U.S. Supreme Court won’t hear Texas exorcism case
ReligionNewsBlog.com • Thursday January 22, 2009
Woman says forced exorcism left her suicidal
The U.S. Supreme Court today declined to hear the case of a former Colleyville woman who says that a forced traumatic exorcism left her so physically bruised and emotionally scarred that she later tried to commit suicide.
Attorneys for Laura Schubert Pearson filed an appeal before the court late last year arguing that the Texas Supreme Court was wrong in tossing out her case against the Pleasant Glade Assembly of God in Colleyville.
In the appeal, Pearson’s attorneys argued that the Texas court’s ruling “dramatically and dangerously departs” from the Supreme Court’s earlier decisions, adding that someone’s religious beliefs do not excuse them from being held accountable under valid state laws that prohibit such things as assault and false imprisonment.
David Pruessner, the Dallas attorney representing the church, said he was not surprised, as the court denies to hear about 95 percent of the appeals filed, especially those so tied up in a state court issue.
Scott Gant, the Washington attorney representing Pearson, did not immediately return phone calls.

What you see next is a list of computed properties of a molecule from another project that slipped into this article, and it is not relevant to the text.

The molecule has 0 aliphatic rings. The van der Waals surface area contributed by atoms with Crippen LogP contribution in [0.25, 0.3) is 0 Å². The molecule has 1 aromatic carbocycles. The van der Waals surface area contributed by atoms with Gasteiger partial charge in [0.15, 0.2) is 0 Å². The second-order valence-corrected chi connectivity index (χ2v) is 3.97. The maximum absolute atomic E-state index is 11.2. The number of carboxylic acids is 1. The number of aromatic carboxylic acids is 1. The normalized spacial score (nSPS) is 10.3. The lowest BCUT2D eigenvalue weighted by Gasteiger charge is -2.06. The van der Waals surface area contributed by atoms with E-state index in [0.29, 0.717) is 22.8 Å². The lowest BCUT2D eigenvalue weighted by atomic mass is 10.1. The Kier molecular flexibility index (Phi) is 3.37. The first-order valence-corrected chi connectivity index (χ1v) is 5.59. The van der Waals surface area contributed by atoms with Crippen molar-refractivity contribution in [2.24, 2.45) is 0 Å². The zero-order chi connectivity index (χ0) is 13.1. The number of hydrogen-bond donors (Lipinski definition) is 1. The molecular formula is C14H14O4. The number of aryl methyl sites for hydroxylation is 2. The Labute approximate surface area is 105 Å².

Pearson described a wild night in 1996 that involved casting out demons from the church and two attempts to exorcise demons from her. The incident led Pearson, then 17, to eventually attempt suicide, she said.
According to court documents, Pearson and her brother Joey were involved in church activities while their parents were out of town and Pearson underwent two exorcisms.
One of those episodes was during a youth service, and Pearson reportedly curled into a fetal position and asked church members and staff to be left alone. Church members thought she was in distress and held her down in a “spread eagle” position. Pearson suffered carpet burns and scrapes on her back and bruised wrists.
After the incident, she dropped out of high school her senior year, began to cut herself as many as 100 times over several years and refused to leave the house. Pearson slit her wrists with a box cutter.
Pearson’s attorneys said the Texas court’s decision expands the universe of activities that are protected by the First Amendment’s freedom of religion precepts.
Briefs filed for the now-defunct church — it has merged with another Colleyville church — contend that the case is a personal injury action regarding mental anguish damages that should be left for the state courts to decide.
• Petition for Writ of Certiorari to the Supreme Court of Texas “Does the Free Exercise Clause of the First Amendment preclude the imposition of civil liability for the religiously-motivated assault and false imprisonment of a non-consenting minor?” Includes much background to this story.
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